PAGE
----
Get It Growing: Ask a Master Gardener

Our deciduous trees and shrubs still had leaves when snow and cold temperatures abruptly arrived last November. Many branches now look dead. How can I tell which are alive so I can do some clean-up pruning?

Trees and shrubs can be resilient, so it is often good to delay clean-up after a weather event until you can fully assess the damage. In general, late winter and/or early spring is a good time to prune deciduous trees and shrubs. Healing is best at that time and the structure of the plant is more obvious.

You can wait and see which branches bud out (that is, develop leaves and flowers) or use one of the following methods to determine which parts of the tree or shrub are alive:

• The fingernail test. Scratch a tiny portion of bark on the stem or branch with your fingernail. If the scratch reveals green tissue (the cambium), the tissue is alive. If the tissue is brown that portion of the stem or branch is dead.

• The bend-but-don’t-break test. Gently bend stems or branches that are under a half-inch in diameter. If the stem/branch is pliable, it is alive. If it snaps, it’s dead at that point. Work your way down the stem or branch until it doesn’t break; at that point, the tissue is still alive.

• The bud test. Look at the leaf and flower buds along the branch. Plump buds that are beginning to swell suggest that that part of the plant survived the winter. Buds that look withered, limp or off-color (brown or black) or that crumble when crushed between your thumb and fingers are probably dead. Keep looking down the stem or branch until you see live buds.

Prune dead or partially dead branches back to their point of origin on the main trunk or where they attach to a larger branch. For best healing, prune just outside the branch collar (the swollen area of tissue that forms at the base of the branch).

You also can prune smaller branches (one-year-old wood) back to a quarter of an inch above a live bud. These heading cuts should be used sparingly because they can result in a profusion of new growth below the cut that will shade the inner portions of the plant.

How do you get rid of horsetail fern?

Horsetail fern is a weed that many gardeners battle. Understanding its structure can help with its control.

Horsetail fern consists of two types of hollow, jointed stems (see photos):

• Vegetative (sterile) stems that have green, needle-like leaves arranged in whorls around the joints, and

• Fertile stems that are tan-colored, without leaves that have spore-producing cones at their tips.

Both types of stems emerge in the spring, with the fertile stem usually appearing first. The fertile stems die back shortly after they shed their spores. The vegetative stems usually die back after the first hard frost in fall or winter.

Horsetail fern has a creeping root system that extends deep into the soil with fleshy tubers that store carbohydrates for future use. This energy-rich root system provides the plant with a remarkable regenerative capacity.

So how can you control horsetail fern? Efforts to dig up the plants or till them under worsen the problem because parts of the root system are inevitably left behind to regenerate.

You can, however, control horsetail by depleting the food reserves in its roots. Cut the stems off at ground level shortly after they emerge in spring and before they reach 8 inches in height. Be sure to discard or burn the fertile stems before they form spores. Repeat this process as new stems emerge. To successfully deplete the root reserves, you must cut back the plants multiple times each year for several years in a row.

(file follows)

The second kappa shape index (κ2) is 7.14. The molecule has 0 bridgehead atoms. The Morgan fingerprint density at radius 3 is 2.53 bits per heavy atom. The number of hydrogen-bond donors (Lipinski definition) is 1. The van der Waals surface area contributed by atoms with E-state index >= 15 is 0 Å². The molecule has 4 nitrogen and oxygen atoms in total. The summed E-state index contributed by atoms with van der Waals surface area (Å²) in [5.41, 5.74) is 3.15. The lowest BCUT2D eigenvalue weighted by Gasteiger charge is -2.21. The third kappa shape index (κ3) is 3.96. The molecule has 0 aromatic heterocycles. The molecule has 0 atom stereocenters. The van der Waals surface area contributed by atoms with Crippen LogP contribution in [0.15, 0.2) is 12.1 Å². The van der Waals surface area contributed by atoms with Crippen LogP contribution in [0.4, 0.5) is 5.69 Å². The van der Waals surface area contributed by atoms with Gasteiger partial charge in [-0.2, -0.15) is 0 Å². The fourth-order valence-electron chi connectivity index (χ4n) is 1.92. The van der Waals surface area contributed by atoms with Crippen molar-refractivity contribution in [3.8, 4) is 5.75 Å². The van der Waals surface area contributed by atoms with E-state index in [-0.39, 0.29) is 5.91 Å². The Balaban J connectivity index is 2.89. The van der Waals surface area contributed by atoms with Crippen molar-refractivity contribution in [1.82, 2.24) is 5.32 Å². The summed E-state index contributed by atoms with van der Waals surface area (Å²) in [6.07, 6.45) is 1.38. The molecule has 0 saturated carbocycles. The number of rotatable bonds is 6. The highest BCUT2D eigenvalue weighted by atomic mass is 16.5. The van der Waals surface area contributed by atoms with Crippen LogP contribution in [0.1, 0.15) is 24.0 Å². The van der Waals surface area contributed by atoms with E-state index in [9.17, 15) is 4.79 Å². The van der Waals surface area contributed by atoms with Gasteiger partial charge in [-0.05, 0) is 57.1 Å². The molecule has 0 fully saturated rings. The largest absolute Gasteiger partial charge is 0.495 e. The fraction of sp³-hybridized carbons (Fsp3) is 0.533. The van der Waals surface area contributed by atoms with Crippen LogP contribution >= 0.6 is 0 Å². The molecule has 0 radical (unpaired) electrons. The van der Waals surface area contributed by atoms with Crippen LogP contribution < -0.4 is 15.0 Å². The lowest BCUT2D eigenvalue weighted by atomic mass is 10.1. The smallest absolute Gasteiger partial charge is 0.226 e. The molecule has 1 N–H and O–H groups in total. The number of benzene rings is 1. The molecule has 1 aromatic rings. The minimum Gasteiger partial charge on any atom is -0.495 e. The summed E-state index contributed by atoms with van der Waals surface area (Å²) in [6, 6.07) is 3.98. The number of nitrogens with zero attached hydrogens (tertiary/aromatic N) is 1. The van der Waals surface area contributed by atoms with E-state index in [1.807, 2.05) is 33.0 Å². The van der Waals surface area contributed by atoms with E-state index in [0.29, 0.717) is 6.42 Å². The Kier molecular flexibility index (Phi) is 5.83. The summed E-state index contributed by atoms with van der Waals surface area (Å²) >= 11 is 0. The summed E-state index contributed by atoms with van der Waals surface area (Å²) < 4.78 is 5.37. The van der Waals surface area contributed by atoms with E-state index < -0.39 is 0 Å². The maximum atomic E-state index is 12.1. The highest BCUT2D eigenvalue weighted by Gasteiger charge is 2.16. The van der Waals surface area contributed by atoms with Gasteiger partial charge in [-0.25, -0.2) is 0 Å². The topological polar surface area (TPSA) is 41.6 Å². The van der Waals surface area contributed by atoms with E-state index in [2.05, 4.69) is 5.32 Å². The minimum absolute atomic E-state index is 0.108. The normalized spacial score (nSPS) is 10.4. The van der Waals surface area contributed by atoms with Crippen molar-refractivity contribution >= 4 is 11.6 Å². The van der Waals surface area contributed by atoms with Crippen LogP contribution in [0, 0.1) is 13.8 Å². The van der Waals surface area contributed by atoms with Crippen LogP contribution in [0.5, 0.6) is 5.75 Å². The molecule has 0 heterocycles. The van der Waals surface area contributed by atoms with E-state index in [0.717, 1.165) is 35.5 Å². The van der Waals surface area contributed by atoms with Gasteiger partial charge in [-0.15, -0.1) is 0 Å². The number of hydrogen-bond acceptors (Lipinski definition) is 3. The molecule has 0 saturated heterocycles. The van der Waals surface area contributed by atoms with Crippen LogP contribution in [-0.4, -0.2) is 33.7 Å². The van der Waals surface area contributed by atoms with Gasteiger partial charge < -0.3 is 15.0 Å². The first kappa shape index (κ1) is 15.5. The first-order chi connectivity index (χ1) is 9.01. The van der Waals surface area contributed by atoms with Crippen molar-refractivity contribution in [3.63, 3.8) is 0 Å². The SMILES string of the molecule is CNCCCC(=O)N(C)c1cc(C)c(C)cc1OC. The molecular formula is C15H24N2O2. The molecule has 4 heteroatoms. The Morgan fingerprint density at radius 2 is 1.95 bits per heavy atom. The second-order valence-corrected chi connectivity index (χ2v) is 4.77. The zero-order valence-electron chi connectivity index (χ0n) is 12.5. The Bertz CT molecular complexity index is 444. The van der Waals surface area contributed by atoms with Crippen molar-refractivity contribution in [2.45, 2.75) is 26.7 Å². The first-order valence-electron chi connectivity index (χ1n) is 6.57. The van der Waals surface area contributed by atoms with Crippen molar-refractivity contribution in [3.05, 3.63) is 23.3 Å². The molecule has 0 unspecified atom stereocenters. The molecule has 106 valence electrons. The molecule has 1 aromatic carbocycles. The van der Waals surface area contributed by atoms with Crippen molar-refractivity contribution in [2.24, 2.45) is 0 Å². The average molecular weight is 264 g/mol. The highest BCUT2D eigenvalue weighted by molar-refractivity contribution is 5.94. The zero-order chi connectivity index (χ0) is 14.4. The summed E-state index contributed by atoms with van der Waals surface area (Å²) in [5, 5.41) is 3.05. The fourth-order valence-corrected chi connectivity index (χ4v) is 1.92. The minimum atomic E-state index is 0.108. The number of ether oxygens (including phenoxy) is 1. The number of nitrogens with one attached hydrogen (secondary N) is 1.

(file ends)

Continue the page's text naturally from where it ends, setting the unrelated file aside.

Horsetail does not tolerate shade. Planting the affected area with a desirable crop and providing it optimum care can shade horsetail and help discourage its spread.

Inorganic mulches, such as heavy plastic, heavy grade weed barrier fabric or roofing paper can prevent horsetail from getting established in an area because germinating spores can’t grow through the material and into the soil. These materials can also suppress regrowth by pieces of the roots after the plants are cut, but the roots often run to the edge of the material and emerge there.

Layers of bark mulch, sawdust or other plant material will not control horsetail. Both vegetative and fertile stems just grow through them.

Several herbicides are registered for the control of horsetail but when used alone are rarely effective. In addition, care must be taken to not harm other plants intentionally being grown in the same area.

An integrated and long-term approach is the only way to successfully eliminate horsetail fern from an area. But it can be done. Good luck!

Jeanette Stehr-Green is a WSU-certified Clallam County Master Gardener.

Get help from an MG

For more free gardening help, visit a local Master Gardener plant clinic. Clinics are held 9:30 a.m.-12:30 p.m. on Mondays through October at the Clallam County Courthouse, 223 E. Fourth St., Port Angeles. They are also held 9:30 a.m.-12:30 p.m. on selected Saturdays (May 20, July 15, Aug. 19, Sept. 16) at the Master Gardener Woodcock Demonstration Garden, 2711 Woodcock Road. For more information, visit

Photo by Robert Vidéki, Doronicum Kft., / Vegetative stems of field horsetail fern (Equisetum arvense).

Photo by Robert Vidéki, Doronicum Kft., / Vegetative stems of field horsetail fern (Equisetum arvense).